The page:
Globetrotter Tony makes light of his disabilities

Herald Express
19th October 2010
By Emma Pearcy

A DEAF and blind Teignmouth man who has recently had a kidney transplant is leading a globetrotting lifestyle despite his disabilities.

Tony Giles has left the shores of his home town to travel the world, and has written a book about his wanderlust.

He says: “I have proved that nothing — not even disabilities — can stop you living a full life.”

Tony Giles was born in Weston-super-Mare in 1978 and was diagnosed at a young age with cone dystrophy, a rare eye condition, and photophobia, an extreme sensitivity to light.

He maintained some vision until he was 18, but lost all sight except the ability to recognise bright sunlight.

At the age of six he developed nerve sensory hearing loss that has progressively worsened over time, and is now partially deaf.

Despite this, he gained a BA in American studies from Northampton University in 2001 and an MA in transatlantic studies from Birmingham University in 2003.

He has travelled from a young age, and his most recent journeys included trips to the USA, Sri Lanka and Iceland.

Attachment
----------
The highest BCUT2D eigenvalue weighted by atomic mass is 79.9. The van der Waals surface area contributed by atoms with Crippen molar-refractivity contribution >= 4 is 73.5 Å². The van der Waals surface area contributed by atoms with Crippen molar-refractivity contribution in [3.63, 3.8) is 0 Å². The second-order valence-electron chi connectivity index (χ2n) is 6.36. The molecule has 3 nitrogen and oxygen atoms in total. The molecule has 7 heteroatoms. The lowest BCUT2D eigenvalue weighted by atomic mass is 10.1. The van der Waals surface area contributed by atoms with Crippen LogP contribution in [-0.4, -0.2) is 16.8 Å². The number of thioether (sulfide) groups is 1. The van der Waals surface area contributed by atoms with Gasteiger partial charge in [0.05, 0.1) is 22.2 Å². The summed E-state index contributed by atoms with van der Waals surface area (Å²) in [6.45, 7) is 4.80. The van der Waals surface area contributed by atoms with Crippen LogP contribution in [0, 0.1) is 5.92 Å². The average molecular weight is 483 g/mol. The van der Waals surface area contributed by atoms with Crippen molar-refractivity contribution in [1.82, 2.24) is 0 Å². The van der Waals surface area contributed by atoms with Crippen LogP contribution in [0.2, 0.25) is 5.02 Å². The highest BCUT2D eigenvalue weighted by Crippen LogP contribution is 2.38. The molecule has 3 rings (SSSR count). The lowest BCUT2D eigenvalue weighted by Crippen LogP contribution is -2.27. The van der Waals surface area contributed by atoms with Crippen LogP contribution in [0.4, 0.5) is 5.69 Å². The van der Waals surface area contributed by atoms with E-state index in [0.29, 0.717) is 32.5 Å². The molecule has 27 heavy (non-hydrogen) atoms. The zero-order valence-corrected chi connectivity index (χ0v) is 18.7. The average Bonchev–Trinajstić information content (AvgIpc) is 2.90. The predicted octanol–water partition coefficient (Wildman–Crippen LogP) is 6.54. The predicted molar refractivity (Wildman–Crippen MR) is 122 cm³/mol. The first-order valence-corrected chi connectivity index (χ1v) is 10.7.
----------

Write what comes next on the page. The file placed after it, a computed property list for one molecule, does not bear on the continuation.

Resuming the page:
The 30-year-old’s book, The World My Way, recounts his pleasure-seeking adrenalin-fuelled experiences.

He said: “Travelling is more than just seeing the beautiful scenery or landscape with your eyes.

“It concerns using all the body’s senses, being able to engage with people, feeling different textures of land and plants, eating unknown foods and hearing new kinds of music, being exposed to an alternative, exciting culture and emerging into another country’s qualities, and to return home knowing more than I did before I left.”

When he isn’t living out of a rucksack, he spends his time back home in Teignmouth — and despite seeing some amazing worldwide sights, he still misses the small South Devon town when he is away.

He said: “The thing I miss most about Teignmouth is the sea air and the luxury of walking by and listening to the sea each day.”

Tony urges anyone who wants to see what the world has to offer to seize the day, no matter if they are able-bodied or live with a disability or illness.

He said: “I would say ‘take it one step at a time: do research, build confidence by doing small trips or go with a friend’.

“I can travel blind because of four things: confidence, wanting to travel, good mobility skills and good planning. That’s all anyone needs.”

Seeing The World My Way is to be published by SilverWood Books later this month, priced £8.99. It can be ordered from their website at